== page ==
Book Review: The Sialkot Saga by Ashwin Sanghi

During my last visit to Cha Bar there was the usual wait to get a table so I decided to kill time by looking around the bookstore. What started as a casual “I will just look what’s new” ended up with a basket full of books. One of the first books I picked up that day was Ashin Sanghi’s Sialkot Saga. I have read 3 books written by this author before I bought Sialkot Saga and thanks to my previous experience with his writing, I was definitely looking forward to quickly pay for it, take it home and start reading it.  

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The Sialkot Saga is a mix of two stories, one that has been going on for centuries and the other which starts with the partition of India and Pakistan. The book starts with the story of Partition of India, 1947 where the last train from Pakistan has just entered Amritsar station and Railway Constable Sukhbir Singh stumbles upon a boy who has survived and just when he was about to give up the search for any other survivors, he hears another cry.

The historical portion of the story takes you back to Pataliputra where King Ashoka is dealing with his conscience post the War of Kalinga. He is now trying to create a society of Nine Men, who will guard the secret they think will ensure peace, better, healthier and longer life.

The story further moves on to the metropolitan cities of Mumbai and Kolkata where it talks about two protagonists-Arbaaz Khan and Arvind Bagadia. Over the next few pages you learn all about their lives, their childhood, what motivates them, their demons and all the big and small moves they make to move up the ladder of success.during the course of time you see that their paths cross more often than normal indication some kind of an underlying association.

The book is filled with real episodes that have happened  since 1947 and even refers to famous personalities like Atal Bihari Vajpayee, Indira Gandhi etc. Some of the characters are clearly inspired by famous goons and celebrities which made the story interesting but overall it lacked the usual mysterious tone.I was expecting the usual dose of the typical Sanghi style of linking modern day-to-day functioning to a particular chapter of a historical event but in this book I just got like two pages of it. This book was more drama than mystery and even though the characters and the plot made me read the whole book, my interest level started dwindling after the first 100 or so pages. Also,I felt kind of cheated by the title if I may add because the whole thought behind it was only shared during the climax and even the climax lacked the usual charm of the author’s previous writing.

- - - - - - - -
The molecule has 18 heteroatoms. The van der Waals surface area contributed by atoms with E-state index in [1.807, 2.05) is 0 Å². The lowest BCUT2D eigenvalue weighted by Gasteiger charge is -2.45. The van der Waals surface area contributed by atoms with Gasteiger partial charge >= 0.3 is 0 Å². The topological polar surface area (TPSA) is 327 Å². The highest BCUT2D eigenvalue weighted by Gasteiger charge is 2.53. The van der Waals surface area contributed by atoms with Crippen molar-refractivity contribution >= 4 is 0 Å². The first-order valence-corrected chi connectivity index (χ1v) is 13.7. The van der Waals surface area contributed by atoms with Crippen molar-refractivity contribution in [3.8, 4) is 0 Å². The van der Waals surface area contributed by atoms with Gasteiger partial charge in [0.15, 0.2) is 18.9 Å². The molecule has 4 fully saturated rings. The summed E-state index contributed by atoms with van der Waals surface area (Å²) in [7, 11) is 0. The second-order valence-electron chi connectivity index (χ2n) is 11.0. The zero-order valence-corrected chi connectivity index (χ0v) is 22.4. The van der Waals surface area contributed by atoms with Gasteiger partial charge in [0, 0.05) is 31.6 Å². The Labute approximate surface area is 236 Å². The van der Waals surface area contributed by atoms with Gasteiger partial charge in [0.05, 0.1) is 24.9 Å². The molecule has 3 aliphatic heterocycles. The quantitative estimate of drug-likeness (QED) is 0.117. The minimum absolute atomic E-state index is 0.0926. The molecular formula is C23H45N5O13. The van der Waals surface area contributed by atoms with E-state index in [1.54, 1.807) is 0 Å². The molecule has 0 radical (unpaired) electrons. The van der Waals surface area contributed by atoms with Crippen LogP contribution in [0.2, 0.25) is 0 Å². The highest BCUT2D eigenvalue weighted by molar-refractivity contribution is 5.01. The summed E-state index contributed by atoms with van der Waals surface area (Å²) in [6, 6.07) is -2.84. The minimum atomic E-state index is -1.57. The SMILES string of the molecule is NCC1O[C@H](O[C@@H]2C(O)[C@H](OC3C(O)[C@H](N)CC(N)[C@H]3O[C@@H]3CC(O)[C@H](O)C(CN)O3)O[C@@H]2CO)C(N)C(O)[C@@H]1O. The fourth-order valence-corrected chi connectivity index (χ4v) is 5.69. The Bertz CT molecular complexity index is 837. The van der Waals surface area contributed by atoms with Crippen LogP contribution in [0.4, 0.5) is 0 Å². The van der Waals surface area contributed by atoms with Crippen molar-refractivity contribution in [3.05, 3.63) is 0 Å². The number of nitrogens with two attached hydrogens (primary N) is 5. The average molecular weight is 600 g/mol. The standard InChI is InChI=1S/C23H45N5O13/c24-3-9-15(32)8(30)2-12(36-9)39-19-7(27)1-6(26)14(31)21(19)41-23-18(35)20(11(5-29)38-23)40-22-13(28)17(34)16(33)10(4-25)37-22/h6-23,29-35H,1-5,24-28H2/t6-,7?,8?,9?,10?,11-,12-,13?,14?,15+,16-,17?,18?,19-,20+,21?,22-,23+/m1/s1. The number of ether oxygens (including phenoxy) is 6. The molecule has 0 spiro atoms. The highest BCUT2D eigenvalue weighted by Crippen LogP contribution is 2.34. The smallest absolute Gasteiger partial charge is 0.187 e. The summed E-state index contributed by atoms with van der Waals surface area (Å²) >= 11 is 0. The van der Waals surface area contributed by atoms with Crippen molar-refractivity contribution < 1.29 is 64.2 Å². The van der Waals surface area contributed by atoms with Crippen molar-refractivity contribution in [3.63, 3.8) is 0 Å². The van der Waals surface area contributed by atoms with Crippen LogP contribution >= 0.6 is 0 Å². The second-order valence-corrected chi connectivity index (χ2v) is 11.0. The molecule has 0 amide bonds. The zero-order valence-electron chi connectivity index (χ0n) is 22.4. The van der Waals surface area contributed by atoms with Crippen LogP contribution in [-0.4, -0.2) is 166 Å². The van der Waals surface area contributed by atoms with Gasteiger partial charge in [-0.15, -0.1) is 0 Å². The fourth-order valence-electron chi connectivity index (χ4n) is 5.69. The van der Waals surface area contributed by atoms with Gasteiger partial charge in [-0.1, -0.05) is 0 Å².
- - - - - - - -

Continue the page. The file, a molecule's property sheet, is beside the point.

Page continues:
Overall, I have to say I was left a little disappointed with this book considering the kind of expectations I had. I think the author tried to move away from his niche but wasn’t quite successful and that just resulted in an unsatisfying reading experience. I applaud the author for trying to write something different from his usual genre but I think his attempt to put a little bit of the Sanghi effect in the book really confused me as reader.

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